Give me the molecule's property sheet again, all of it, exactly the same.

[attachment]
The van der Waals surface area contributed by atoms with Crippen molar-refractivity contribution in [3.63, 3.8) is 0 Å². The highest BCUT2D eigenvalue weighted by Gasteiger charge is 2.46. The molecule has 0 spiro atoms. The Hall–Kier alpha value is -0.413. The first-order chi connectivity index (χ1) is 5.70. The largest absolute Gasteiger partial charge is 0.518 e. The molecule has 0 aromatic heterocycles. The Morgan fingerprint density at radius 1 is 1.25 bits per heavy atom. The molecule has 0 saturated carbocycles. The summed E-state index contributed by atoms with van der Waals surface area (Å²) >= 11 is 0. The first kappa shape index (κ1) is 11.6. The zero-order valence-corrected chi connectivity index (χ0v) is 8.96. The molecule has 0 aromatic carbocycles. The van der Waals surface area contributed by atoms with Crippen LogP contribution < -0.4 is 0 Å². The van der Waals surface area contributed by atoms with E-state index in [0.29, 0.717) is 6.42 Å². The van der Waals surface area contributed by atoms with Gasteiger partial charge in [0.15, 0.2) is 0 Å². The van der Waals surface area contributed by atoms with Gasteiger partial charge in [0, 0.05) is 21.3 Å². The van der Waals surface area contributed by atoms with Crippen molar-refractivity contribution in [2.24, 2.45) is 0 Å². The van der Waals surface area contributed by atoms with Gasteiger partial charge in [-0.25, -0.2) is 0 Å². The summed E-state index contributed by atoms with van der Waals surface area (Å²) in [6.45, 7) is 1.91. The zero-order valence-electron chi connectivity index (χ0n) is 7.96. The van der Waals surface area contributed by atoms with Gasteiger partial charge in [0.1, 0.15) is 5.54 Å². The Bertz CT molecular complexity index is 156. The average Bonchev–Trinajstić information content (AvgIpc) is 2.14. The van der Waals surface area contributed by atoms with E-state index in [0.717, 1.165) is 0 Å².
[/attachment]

The van der Waals surface area contributed by atoms with Crippen molar-refractivity contribution in [3.63, 3.8) is 0 Å². The highest BCUT2D eigenvalue weighted by Gasteiger charge is 2.46. The molecule has 0 spiro atoms. The Hall–Kier alpha value is -0.413. The first-order chi connectivity index (χ1) is 5.70. The largest absolute Gasteiger partial charge is 0.518 e. The molecule has 0 aromatic heterocycles. The Morgan fingerprint density at radius 1 is 1.25 bits per heavy atom. The molecule has 0 saturated carbocycles. The summed E-state index contributed by atoms with van der Waals surface area (Å²) >= 11 is 0. The first kappa shape index (κ1) is 11.6. The zero-order valence-corrected chi connectivity index (χ0v) is 8.96. The molecule has 0 aromatic carbocycles. The van der Waals surface area contributed by atoms with Crippen LogP contribution < -0.4 is 0 Å². The van der Waals surface area contributed by atoms with E-state index in [0.29, 0.717) is 6.42 Å². The van der Waals surface area contributed by atoms with Gasteiger partial charge in [0.15, 0.2) is 0 Å². The van der Waals surface area contributed by atoms with Gasteiger partial charge in [0, 0.05) is 21.3 Å². The van der Waals surface area contributed by atoms with Crippen molar-refractivity contribution in [2.24, 2.45) is 0 Å². The van der Waals surface area contributed by atoms with Gasteiger partial charge in [-0.25, -0.2) is 0 Å². The summed E-state index contributed by atoms with van der Waals surface area (Å²) in [6.45, 7) is 1.91. The zero-order valence-electron chi connectivity index (χ0n) is 7.96. The van der Waals surface area contributed by atoms with Gasteiger partial charge in [0.1, 0.15) is 5.54 Å². The Bertz CT molecular complexity index is 156. The average Bonchev–Trinajstić information content (AvgIpc) is 2.14. The van der Waals surface area contributed by atoms with E-state index in [0.717, 1.165) is 0 Å².